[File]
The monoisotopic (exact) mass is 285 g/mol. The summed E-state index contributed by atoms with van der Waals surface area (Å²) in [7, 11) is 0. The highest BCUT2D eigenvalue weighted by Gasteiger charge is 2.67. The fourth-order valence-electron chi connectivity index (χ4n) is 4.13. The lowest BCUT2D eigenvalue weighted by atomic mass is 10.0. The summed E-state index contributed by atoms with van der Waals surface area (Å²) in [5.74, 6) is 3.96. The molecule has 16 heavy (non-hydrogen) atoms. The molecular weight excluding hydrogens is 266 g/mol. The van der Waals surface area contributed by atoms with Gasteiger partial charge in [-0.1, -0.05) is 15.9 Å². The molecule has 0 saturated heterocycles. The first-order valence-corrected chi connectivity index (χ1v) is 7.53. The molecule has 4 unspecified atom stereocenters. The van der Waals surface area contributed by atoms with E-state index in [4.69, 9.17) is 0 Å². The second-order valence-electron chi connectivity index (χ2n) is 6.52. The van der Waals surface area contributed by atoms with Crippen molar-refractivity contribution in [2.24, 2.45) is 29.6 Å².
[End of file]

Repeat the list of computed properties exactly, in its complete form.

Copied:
The monoisotopic (exact) mass is 285 g/mol. The summed E-state index contributed by atoms with van der Waals surface area (Å²) in [7, 11) is 0. The highest BCUT2D eigenvalue weighted by Gasteiger charge is 2.67. The fourth-order valence-electron chi connectivity index (χ4n) is 4.13. The lowest BCUT2D eigenvalue weighted by atomic mass is 10.0. The summed E-state index contributed by atoms with van der Waals surface area (Å²) in [5.74, 6) is 3.96. The molecule has 16 heavy (non-hydrogen) atoms. The molecular weight excluding hydrogens is 266 g/mol. The van der Waals surface area contributed by atoms with Gasteiger partial charge in [-0.1, -0.05) is 15.9 Å². The molecule has 0 saturated heterocycles. The first-order valence-corrected chi connectivity index (χ1v) is 7.53. The molecule has 4 unspecified atom stereocenters. The van der Waals surface area contributed by atoms with E-state index in [4.69, 9.17) is 0 Å². The second-order valence-electron chi connectivity index (χ2n) is 6.52. The van der Waals surface area contributed by atoms with Crippen molar-refractivity contribution in [2.24, 2.45) is 29.6 Å².